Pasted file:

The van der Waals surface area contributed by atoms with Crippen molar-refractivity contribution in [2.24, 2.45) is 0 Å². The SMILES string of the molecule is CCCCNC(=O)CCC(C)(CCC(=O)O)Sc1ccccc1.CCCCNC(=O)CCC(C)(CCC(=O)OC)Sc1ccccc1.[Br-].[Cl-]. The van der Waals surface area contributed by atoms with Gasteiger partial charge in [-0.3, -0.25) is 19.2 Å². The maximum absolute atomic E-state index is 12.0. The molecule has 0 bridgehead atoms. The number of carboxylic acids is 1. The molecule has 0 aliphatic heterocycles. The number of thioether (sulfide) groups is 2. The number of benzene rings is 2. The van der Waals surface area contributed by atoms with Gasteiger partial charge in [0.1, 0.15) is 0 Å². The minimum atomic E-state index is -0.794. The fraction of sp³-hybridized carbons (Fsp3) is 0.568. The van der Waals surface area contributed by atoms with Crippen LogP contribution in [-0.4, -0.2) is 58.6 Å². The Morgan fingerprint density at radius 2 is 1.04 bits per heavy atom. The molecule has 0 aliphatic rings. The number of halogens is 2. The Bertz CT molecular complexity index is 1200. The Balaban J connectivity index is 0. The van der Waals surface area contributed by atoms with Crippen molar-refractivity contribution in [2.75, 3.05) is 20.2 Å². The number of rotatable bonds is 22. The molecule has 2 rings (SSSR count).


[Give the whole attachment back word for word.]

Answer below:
The van der Waals surface area contributed by atoms with Crippen molar-refractivity contribution in [2.24, 2.45) is 0 Å². The SMILES string of the molecule is CCCCNC(=O)CCC(C)(CCC(=O)O)Sc1ccccc1.CCCCNC(=O)CCC(C)(CCC(=O)OC)Sc1ccccc1.[Br-].[Cl-]. The van der Waals surface area contributed by atoms with Gasteiger partial charge in [-0.3, -0.25) is 19.2 Å². The maximum absolute atomic E-state index is 12.0. The molecule has 0 bridgehead atoms. The number of carboxylic acids is 1. The molecule has 0 aliphatic heterocycles. The number of thioether (sulfide) groups is 2. The number of benzene rings is 2. The van der Waals surface area contributed by atoms with Gasteiger partial charge in [0.1, 0.15) is 0 Å². The minimum atomic E-state index is -0.794. The fraction of sp³-hybridized carbons (Fsp3) is 0.568. The van der Waals surface area contributed by atoms with Crippen LogP contribution in [-0.4, -0.2) is 58.6 Å². The Morgan fingerprint density at radius 2 is 1.04 bits per heavy atom. The molecule has 0 aliphatic rings. The number of halogens is 2. The Bertz CT molecular complexity index is 1200. The Balaban J connectivity index is 0. The van der Waals surface area contributed by atoms with Crippen molar-refractivity contribution in [2.75, 3.05) is 20.2 Å². The number of rotatable bonds is 22. The molecule has 2 rings (SSSR count).